Former Spouse - A recent change in Florida divorce law suggests that a beneficiary who is still listed on a life insurance policy of their former spouse may be deemed to predecease their former spouse for life insurance purposes. However, there are many exceptions. We've handled many claims involving life insurance policies listing a former spouse as beneficiary and can help determine who may be entitled to benefits. Do not always listen to the insurance company's decision without first contacting one of our life insurance lawyers.

Forgery or Power of Attorney - We can review a beneficiary change made by someone other than the policy owner. Typically, only a policy owner can change a beneficiary. If another person makes a change pursuant to a Power of Attorney, we can review the documents to determine whether the Power of Attorney authorized such changes, and whether the life insurance policy terms were complied with.

Most life insurance policies have provisions on how to change a beneficiary. We can review the changes, policy and law to see what rights you may have to any of the life insurance proceeds.

What Happens if a Life Insurance Dispute is not Resolved?

When more than one person makes a claim to the same policy, a life insurance company will often file a lawsuit called an Interpleader. This protects the insurance company from paying out twice on the same policy. They don't want to pay one party and find out they were wrong, so they will often file an interpleader lawsuit against all potential beneficiaries. They typically ask the Court to take the policy benefits and to hold them until the case resolved. The Court would then decide who is legally entitled to the proceeds.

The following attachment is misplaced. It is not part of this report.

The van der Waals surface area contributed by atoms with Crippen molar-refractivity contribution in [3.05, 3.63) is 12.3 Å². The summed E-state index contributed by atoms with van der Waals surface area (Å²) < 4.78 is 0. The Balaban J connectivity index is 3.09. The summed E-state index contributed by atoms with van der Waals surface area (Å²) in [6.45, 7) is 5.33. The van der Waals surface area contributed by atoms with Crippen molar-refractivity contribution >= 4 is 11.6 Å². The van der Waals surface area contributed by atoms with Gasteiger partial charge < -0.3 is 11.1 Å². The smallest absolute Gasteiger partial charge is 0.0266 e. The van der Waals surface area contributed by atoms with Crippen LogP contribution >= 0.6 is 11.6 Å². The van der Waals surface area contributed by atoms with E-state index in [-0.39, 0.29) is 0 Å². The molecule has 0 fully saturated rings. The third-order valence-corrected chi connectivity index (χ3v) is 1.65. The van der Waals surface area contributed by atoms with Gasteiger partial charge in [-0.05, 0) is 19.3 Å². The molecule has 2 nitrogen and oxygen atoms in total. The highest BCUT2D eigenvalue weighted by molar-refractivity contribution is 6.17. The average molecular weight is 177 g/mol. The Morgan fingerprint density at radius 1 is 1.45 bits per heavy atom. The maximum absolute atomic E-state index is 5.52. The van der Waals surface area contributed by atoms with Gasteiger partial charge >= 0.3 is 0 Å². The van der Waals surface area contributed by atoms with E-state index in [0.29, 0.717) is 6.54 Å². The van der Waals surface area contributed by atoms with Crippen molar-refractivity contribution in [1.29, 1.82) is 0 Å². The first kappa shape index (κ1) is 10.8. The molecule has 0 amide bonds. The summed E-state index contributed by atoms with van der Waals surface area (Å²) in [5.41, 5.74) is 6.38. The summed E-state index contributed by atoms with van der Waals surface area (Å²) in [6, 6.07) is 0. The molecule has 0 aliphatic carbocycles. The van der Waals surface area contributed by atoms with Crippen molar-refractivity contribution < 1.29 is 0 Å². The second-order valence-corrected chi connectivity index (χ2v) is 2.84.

Under federal statute 28 U.S. Code § 1335 - Interpleader, the United States district courts have original jurisdiction of any civil action of interpleader filed by any life insurance company having issued a policy of insurance of value or amount of $500 or more, if two or more adverse claimants of diverse citizenship (different states) are claiming or may claim to be entitled to such money or property, or to any one or more of the benefits arising by virtue of any policy. Our life insurance attorneys have litigated many life insurance claims, and can help fight to get you the compensation you deserve under the policy and the law. Whether you need a life insurance attorney in a Florida state court, or any Florida federal court, we can help.

Call us for a Free Life Insurance Claim Consultation!

If you believe you are a life insurance beneficiary, or used to be a beneficiary and found out that the life insurance company is not paying you the benefits for some reason, feel free to contact us for a free consultation.

Contact our firm now or call 1-800-337-7755.

At the Law Offices of Jason Turchin and through our network of nationwide life insurance attorneys, our life insurance attorneys can represent you in Florida, and throughout the United States. Whether you need a life insurance attorney in Miami, Orlando, Tampa, Ft Lauderdale, Ft Myers, Palm Beach, Pensacola, or the panhandle, we are open late and on weekends to help with your life insurance case.